Posts By: David Ainsworth

The Cup Trust case has worn away my sympathy for the commission

Yesterday, we heard that William Shawcross will appear before the Public Accounts Committee on 7 March to address the issue of the Cup Trust, the £176m tax avoidance scheme that it was unable to shut down.

I suspect the committee will want some explanation of what went wrong. This will be interesting, because the commission, it seems, is still adopting the stance that nothing went wrong. Read more on The Cup Trust case has worn away my sympathy for the commission…

Why I oppose Peter Bone’s bill on religious charities

This weekend I was invited onto the TV show The Big Questions, to talk about whether all religious institutions should be charities.

The debate came about because of a Ten Minute Rule Motion, proposed by Peter Bone MP, which proposes that all religions should be presumed to have charitable status. Read more on Why I oppose Peter Bone’s bill on religious charities…

The answer is more sector surveys, not less

Research in the third sector. Is it up to the job we need it to do?

This week’s magazine features an interview with Richard Harrison, director of research at the Charities Aid Foundation, who among other things has launched a strong rebuttal to critics who claim that his organisation and the NCVO have published inaccurate research. Read more on The answer is more sector surveys, not less…

Read more on The answer is more sector surveys, not less…

Don’t thank me for my donation – spend it on the cause

The other day, the subject of thanking donors came up again on our website. This time, it was a link to a blog about how to say thank you but it’s the latest in a string of pieces from opinion-formers, on our website and elsewhere, talking about the importance of thanking donors.

The thing is, I don’t want charities to thank me for my regular, direct-debit gift. I think it’s a total waste of my donation (as well, often, as a cynical attempt to get another tenner out of me). Read more on Don’t thank me for my donation – spend it on the cause…

Does the sector have an image problem?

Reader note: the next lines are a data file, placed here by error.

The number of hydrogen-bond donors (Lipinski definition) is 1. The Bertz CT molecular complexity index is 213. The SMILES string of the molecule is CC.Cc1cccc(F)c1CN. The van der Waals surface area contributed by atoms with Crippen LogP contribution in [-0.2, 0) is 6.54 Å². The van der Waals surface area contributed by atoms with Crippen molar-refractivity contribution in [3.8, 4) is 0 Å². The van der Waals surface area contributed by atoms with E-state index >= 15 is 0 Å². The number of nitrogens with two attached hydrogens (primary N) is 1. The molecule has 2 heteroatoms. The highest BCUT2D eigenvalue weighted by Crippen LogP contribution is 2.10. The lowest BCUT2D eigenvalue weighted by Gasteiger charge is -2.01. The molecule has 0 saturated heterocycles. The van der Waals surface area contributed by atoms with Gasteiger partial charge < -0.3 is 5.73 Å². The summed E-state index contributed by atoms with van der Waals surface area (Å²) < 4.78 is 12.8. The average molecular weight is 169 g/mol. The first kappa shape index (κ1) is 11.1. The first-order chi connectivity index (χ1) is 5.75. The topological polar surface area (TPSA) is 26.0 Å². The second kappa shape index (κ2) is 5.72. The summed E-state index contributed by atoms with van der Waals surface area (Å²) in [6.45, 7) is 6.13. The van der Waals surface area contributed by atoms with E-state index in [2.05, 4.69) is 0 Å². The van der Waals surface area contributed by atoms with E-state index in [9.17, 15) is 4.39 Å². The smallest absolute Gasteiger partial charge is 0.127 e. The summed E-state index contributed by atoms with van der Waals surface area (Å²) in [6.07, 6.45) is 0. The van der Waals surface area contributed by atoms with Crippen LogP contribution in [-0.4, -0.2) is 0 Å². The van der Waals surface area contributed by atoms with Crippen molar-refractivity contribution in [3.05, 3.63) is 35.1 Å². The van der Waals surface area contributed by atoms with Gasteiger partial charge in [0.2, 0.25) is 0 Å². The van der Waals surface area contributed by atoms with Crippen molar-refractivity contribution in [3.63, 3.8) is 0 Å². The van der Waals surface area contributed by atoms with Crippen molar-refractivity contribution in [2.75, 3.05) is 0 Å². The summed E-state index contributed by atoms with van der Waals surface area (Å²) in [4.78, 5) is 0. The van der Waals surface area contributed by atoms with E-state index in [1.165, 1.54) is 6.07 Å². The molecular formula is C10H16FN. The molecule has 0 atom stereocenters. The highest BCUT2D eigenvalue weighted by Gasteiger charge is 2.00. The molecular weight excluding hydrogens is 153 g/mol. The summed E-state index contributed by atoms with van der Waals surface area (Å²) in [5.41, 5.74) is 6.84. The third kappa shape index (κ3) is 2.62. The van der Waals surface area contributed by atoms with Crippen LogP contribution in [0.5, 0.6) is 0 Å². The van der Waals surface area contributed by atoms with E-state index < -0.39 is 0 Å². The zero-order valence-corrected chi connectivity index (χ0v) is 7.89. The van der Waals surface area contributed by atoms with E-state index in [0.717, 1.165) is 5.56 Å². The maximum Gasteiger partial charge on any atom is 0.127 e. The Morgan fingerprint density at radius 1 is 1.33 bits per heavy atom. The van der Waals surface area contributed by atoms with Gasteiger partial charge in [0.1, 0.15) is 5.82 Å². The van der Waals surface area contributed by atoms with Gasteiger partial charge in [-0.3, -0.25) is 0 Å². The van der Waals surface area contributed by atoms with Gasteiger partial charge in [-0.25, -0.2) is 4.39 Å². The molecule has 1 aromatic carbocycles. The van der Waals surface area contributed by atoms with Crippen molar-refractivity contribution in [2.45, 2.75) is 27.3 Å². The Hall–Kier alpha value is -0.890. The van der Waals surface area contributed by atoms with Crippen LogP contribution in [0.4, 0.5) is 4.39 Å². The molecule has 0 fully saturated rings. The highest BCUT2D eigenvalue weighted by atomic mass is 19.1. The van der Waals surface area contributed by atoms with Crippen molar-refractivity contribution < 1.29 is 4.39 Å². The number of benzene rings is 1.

Last week I went to a round table on stereotypes and the sector organised by Charity Leaders’ Exchange. One of the main issues that arose was the reputation of the sector.

I’d started to wonder about this already, after a couple of encounters with friends and friends of friends, who, on finding out I wrote about charities, shared some less than complimentary views about the sector. Read more on Does the sector have an image problem?…

Could sex for the disabled be a charitable activity?

Sex as a charitable activity? That’s an easy one, surely? The answer must be no.

Yet in the past couple of weeks, there have been two stories about organisations that have backed the idea that sector bodies could provide or support the provision of sex to disabled people. Read more on Could sex for the disabled be a charitable activity?…

Could less popular causes score by comparing themselves with better-funded cousins?

The other day I read something fascinating in a book called Thinking Fast and Slow, the bestseller by a Nobel Prize-winning psychologist called Daniel Kahneman – probably the single most interesting book I’ve ever read about how people think.

Read more on Could less popular causes score by comparing themselves with better-funded cousins?…

Shawcross has the right idea on charity registration

Last week, at a hearing of the Public Administration Select Committee, the chair of the Charity Commission, William Shawcross, among other things, suggested the threshold for registering with the commission should remain as it is, at £5,000. Read more on Shawcross has the right idea on charity registration…

The sector has got to face up to the unpopularity of chugging

The other day, I wrote a story about Charlie Elphicke, Conservative MP for Dover & Deal, who advocated a ban on face-to-face fundraising.

Elphicke’s remarks were made in passing, as part of a larger debate which focused on other things, but they were made memorable by the level of hatred he displayed for chugging. Chugging, he said, was “one of the great infestations of modern life that lashes out at people in the street”; it was “toxic to the charity brand”. And it was an “abuse and invasion of our personal space”. Read more on The sector has got to face up to the unpopularity of chugging…

How Barnardo’s juggles with the figures

Recently, I had occasion to log onto Barnardo’s website, and I noticed that just about the most prominent thing on it is an announcement that 95 pence of every £1 the charity spends goes directly on front line services.

But earlier this week, Barnardo’s published its annual accounts. These showed a total income of £245m, but direct charitable expenditure of only £194m. The charity spent £46m on fundraising and trading.

So this didn’t seem to add up. The charity clearly wasn’t able to spend 95 per cent of its income on children and young people and their families. Read more on How Barnardo’s juggles with the figures…